NMU men’s hoops: Slow start dooms ‘Cats in home loss to Lewis
MARQUETTE – The Northern Michigan University men’s basketball team was unable to bounce back from a weak start in a 78-68 loss to Lewis University on Sunday at the Berry Events Center in Marquette.
The Flyers’ lead spanned from five to 21 points throughout the game as NMU fell to 1-3 overall this season.
Between the 29 fouls called on NMU, plus with a 52-percent free throw percentage, the Wildcats could not close the gap.
“We came out flat,” head coach Bill Sall said. “We got down and had to continue to work twice as hard to get back into the game.”
Despite the slow start, Sall said the ‘Cats began to click at around the 12-minute mark, sticking with the Flyers and playing at a higher level throughout the rest of the game.
The Wildcats return only three players from last year and although the nerves have begun to settle, Sall said the experience and chemistry will have to build over time.
“We did some good things,” Sall said. “You learn a lot by playing games and watching the film of how you play and what you do.”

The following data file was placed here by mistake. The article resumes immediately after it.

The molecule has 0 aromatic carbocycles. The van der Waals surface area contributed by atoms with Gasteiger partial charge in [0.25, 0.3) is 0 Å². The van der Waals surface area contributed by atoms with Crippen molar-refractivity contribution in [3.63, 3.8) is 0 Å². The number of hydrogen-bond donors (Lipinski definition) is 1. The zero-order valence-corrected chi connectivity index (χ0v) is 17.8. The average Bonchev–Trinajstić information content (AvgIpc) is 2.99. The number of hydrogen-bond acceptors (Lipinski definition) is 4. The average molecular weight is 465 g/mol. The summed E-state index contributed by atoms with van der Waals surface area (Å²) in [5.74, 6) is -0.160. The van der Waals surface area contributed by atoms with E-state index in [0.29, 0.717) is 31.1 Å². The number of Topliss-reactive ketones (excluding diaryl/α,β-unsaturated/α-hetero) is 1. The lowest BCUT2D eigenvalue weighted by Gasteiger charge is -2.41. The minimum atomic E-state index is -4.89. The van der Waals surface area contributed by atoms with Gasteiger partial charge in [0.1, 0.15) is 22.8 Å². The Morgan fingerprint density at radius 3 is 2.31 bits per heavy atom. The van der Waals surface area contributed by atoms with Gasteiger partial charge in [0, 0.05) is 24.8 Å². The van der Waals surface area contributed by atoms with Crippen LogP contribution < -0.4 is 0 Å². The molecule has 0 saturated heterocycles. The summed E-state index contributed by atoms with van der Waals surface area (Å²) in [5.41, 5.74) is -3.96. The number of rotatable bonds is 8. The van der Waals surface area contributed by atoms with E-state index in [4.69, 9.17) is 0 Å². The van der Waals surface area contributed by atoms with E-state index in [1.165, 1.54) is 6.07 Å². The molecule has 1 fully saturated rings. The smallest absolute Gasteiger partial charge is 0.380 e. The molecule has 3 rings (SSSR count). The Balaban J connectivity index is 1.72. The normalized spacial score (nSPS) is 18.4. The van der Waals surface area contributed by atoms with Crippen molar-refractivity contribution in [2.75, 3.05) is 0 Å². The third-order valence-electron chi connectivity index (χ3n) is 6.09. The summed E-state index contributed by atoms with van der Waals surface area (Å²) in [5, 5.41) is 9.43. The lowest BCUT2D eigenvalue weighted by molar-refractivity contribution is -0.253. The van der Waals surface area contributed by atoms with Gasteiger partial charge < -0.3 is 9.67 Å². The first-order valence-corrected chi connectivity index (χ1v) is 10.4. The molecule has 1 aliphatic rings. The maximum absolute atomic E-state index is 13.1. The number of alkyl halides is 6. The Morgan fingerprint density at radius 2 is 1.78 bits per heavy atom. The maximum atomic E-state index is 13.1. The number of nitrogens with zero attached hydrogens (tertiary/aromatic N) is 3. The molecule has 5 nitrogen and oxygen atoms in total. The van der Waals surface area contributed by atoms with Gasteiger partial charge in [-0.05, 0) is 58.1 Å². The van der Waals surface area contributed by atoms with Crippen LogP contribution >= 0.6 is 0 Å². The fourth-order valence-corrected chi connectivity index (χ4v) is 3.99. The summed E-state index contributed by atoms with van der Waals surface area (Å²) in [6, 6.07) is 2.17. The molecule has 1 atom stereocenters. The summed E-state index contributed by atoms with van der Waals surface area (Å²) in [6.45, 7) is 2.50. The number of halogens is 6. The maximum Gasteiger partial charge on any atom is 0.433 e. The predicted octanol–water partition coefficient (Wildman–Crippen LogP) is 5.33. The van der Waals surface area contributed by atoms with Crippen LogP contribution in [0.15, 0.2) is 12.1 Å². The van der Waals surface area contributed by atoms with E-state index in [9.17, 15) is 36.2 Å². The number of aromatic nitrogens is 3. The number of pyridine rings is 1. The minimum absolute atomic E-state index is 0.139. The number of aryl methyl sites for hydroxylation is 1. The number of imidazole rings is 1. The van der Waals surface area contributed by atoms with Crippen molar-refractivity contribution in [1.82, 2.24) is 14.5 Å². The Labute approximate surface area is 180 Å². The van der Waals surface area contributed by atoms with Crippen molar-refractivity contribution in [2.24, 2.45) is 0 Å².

Northern out-rebounded the Flyers 30-28, and Sall said the team improved in being more proactive on the offensive glass.
Sophomore Terry Nash – one of the three returnees – led the team with 18 points against Lewis. He’s been at NMU for three years, but is hardly a veteran. Nash redshirted his freshmen year and was injured most of last season.
“Terry has been great,” Sall said. “In practice, he’s a very vocal person who tries to get everybody to play hard and emulate what he does.”
Following Nash in points were juniors Justin Newell with 17 and Chavis Mattison with 13. Newell also led in rebounds with eight, and Mattison recorded seven.
“We’re still getting used to each other,” Nash said. “It’s not going to happen overnight. We have to keep working hard and the results will show.”
Northern Michigan and Lewis combined for 56 fouls due in part to an NCAA mandate that helps protect offensive players. Sall said the ‘Cats will have to adjust their play in order take advantage of the rule change.
NMU abandoned its typical strategy in the second half, Sall said. In order to draw fouls, the Wildcats high screened and drove to the basket as fast as they could.
“In my opinion, it’s not good for basketball,” Sall said of the rule change. “I’m hoping everyone sees the light of what has to happen, because this is not healthy for the sport.”
The Wildcats open GLIAC play at home against Walsh University on Dec. 5.